To get good customer services, present yourself as a good customer. If you get a rotten apple, suck it up, call in till you get someone who will get it done right. If everyone is a rotten apple, then its safe to say that you're the true rotten apple.
     
  14. aboz1

    aboz1 New Member

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    I used to work in customer service, everyday I would get yelled at for something that I had no control over of. When I asked if the costomer wanted help they refused. So while the company policies hurt csr's from providing the proper service, the customer's attitude didn't help either. It's a brutal job with a lot of turnover.
     
  15. jones

    jones Silver Senior Member
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    CS is bad because they don't know what they're doing.
    Not to mention the Job itself is annoying.
     
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  16. EdwardP

    EdwardP Bronze Senior Member
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    Out of all of the prepaid services I've tried since the end of July, I'm putting TracFone on top. Early problems were taken care of. When I have called customer service more recently, I have found that it has improved quite a bit. :thumb:

    And the TracFones work as advertised. :)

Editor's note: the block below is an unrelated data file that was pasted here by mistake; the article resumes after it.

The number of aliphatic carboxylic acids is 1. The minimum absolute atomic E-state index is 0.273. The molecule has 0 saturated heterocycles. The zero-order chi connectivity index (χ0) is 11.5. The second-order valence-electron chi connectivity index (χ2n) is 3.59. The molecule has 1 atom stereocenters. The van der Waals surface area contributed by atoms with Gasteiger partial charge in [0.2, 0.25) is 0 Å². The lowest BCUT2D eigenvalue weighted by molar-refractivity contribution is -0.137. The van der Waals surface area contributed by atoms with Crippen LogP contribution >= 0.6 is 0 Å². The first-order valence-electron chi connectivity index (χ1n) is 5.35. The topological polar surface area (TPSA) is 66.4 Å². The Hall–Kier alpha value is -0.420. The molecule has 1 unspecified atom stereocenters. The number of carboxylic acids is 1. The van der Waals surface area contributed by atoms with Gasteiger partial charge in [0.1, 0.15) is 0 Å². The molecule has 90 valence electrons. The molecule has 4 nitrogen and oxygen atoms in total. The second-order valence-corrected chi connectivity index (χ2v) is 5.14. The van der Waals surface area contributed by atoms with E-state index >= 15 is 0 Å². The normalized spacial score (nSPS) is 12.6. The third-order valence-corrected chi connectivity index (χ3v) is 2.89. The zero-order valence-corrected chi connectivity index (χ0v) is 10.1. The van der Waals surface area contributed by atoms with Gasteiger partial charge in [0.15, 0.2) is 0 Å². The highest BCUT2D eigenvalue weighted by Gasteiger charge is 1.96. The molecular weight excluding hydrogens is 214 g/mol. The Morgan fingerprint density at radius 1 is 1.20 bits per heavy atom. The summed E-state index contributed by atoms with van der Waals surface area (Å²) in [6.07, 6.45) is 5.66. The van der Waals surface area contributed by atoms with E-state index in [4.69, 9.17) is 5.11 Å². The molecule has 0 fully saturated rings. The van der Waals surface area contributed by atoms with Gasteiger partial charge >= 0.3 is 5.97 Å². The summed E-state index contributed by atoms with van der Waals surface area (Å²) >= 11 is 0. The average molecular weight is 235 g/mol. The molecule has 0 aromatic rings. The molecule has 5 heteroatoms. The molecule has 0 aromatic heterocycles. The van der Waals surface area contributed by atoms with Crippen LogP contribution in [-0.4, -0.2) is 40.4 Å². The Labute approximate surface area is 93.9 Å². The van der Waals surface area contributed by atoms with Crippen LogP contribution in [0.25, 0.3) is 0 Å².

Some may disagree with me on these two - but I have to put T-Mobile and Verizon at the bottom. T-Mobile because of the small network footprint (no roaming on prepaid) and Verizon because (1) I went through three phones in a five-week period and (2) they had $15 cards for sale at Wal Mart that should not have been there and they only honored the 60-day expiration printed on the back of it after I complained LOUDLY about it.

    For the phones that will eventually become unused once their service expires, I plan to donate them to a local non-profit organization.
     
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  17. proud2bamerican8

    proud2bamerican8 Junior Member
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    We could have this same discussion in the travel & entertainment industry (hotels,restaurants, rental agencies,airlines) , the traditional retail industry (department stores, gas stations, grocery stores, hardware stores) , or just about any other industry.